Measuring Success – The Stack 2010

Posted January 13, 2010 by danwalsh
Categories: Uncategorized

Image courtesy of James Jordan

Success never comes in one fell swoop. It requires sustained and persistent effort over a given period of time. This notion is easy to forget. It’s common to look at success and, unable to work backwards, assume that it somehow happened overnight. Perhaps this is due to lack of imagination, perhaps it’s less taxing on our grey matter to think about it like this. Who knows.

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The Mighty Turducken

Posted January 6, 2010 by danwalsh
Categories: food


Happy 2010 everyone! I purposefully refrained from doing any “2009 year in review” type posts, so I thought I’d post something fun to make up for it. Yes, it’s a little self-serving (look what I did!), but it’s also by request. So without further ado, I’d like to take you on a little photo journey of one of my family’s holiday traditions: The Mighty Turducken.

Ah, the mighty Turducken. What a fine beast. The boning of all three birds is complete and it's ready to be stitched up. From top to bottom: wild rice stuffing, chicken, andouille sausage stuffing, duck, cornbread stuffing, turkey.

And sew it begins! Get it? "sew"? My stepdad and I regulating this bird. Doesn't their new kitchen look great?

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Monthly Research Papers

Posted November 5, 2009 by danwalsh
Categories: Uncategorized

multicolored frames

Image courtesy of Haags Uitburo

I have a lot of varied interests: art, memory, cooking, judo, typography, rock climbing, genetics, design, tea, sleep, quantum physics… the list goes on. I’ve decided it would be a good idea to focus on a given topic for 30 days, and then formalize/synthesize everything I’ve learned into a thesis paper. I think having the goal will help motivate me, and forcing myself to collect all the disparate info will help me retain it. Read the rest of this post »

Kick-Your-Own-Ass Guide to Finishing “Impossible” Projects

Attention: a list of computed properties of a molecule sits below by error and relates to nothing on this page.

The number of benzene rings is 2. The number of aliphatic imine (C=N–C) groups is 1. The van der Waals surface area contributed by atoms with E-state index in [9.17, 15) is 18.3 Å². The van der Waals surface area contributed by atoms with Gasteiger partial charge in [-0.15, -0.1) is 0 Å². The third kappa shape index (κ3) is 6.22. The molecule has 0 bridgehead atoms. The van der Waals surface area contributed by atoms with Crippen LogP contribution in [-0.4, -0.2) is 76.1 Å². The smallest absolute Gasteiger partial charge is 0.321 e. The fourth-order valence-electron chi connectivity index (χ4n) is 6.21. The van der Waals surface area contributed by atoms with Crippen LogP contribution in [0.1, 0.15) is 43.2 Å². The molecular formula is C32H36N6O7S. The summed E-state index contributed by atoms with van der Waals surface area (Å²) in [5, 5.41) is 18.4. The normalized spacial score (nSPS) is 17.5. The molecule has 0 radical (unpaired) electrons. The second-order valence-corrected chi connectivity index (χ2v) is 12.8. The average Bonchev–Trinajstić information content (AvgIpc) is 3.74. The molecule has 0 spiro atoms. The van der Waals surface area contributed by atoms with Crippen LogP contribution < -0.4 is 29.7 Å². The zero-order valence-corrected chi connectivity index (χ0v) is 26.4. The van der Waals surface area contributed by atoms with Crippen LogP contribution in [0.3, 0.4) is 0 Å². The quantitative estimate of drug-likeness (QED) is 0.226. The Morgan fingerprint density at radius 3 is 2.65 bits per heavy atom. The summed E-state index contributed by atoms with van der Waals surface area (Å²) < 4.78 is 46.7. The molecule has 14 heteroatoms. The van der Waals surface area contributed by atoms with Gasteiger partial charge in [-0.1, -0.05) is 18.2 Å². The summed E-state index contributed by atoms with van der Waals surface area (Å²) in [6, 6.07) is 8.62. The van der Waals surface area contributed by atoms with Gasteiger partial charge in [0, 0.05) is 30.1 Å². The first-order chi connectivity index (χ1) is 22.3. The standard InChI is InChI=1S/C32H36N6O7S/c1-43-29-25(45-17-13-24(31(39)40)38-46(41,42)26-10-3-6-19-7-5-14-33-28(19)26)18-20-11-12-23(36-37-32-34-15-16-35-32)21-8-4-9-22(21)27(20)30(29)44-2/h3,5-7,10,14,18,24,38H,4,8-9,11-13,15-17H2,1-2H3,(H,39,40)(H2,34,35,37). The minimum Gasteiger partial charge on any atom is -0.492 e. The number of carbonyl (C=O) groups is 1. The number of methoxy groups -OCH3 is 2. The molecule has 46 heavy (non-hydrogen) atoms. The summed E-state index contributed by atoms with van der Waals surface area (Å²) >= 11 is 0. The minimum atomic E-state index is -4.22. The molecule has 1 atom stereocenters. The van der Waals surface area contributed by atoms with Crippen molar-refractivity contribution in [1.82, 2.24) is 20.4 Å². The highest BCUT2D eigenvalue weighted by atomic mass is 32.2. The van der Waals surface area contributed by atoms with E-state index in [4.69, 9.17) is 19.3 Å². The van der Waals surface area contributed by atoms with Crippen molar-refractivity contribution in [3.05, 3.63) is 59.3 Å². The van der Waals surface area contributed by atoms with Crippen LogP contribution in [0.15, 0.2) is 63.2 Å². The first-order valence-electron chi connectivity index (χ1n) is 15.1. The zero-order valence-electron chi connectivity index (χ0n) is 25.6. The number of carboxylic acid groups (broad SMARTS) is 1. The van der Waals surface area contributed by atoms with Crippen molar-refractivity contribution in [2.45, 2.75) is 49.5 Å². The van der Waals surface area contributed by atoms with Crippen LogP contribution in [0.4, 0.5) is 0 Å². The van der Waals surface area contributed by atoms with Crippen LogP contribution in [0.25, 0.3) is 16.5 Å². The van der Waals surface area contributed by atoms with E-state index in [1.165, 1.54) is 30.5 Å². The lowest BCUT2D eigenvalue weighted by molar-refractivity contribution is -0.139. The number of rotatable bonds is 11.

Posted October 1, 2009 by danwalsh
Categories: Innovation, Projects

Tags: , , , , ,

I recently got real with myself and performed an honest to goodness fault analysis. Among the myriad flaws I was finally straight with myself about, one in particular stood out from the rest: I leave a lot of things unfinished. Ask my roommate and I’m sure he’ll be more than happy to tell you about the many, many unfinished canvases scattered around the apartment. And let’s not forget about all the various remnants from ideas fully concocted but never fully realized.

This is a common occurrence among anyone with a creative streak. It is inevitable. Some projects will be left on the cutting room floor; not every idea is a good one. Pursuing bad ideas is a waste of time and the most obvious way to evoke the square peg round hole analogy I can think of.

Regardless, having half-finished ideas constantly swirling around you like the rings of Saturn CAN become a bit depressing. It also eventually begins to warp how other’s perceive you, and how you perceive yourself: you become someone who creates a lot of motion, but never has much to show for it. No one wants to be that person.

I recently launched the alpha build of, a website created to provide critique resources for designers who don’t have a creative department to solicit feedback from. Throughout the process, I discovered three powerful concepts for finishing projects: 1) Strictly Limiting Focus, 2) Leveraging Momentum, and 3) Bucking Perfection. Read the rest of this post »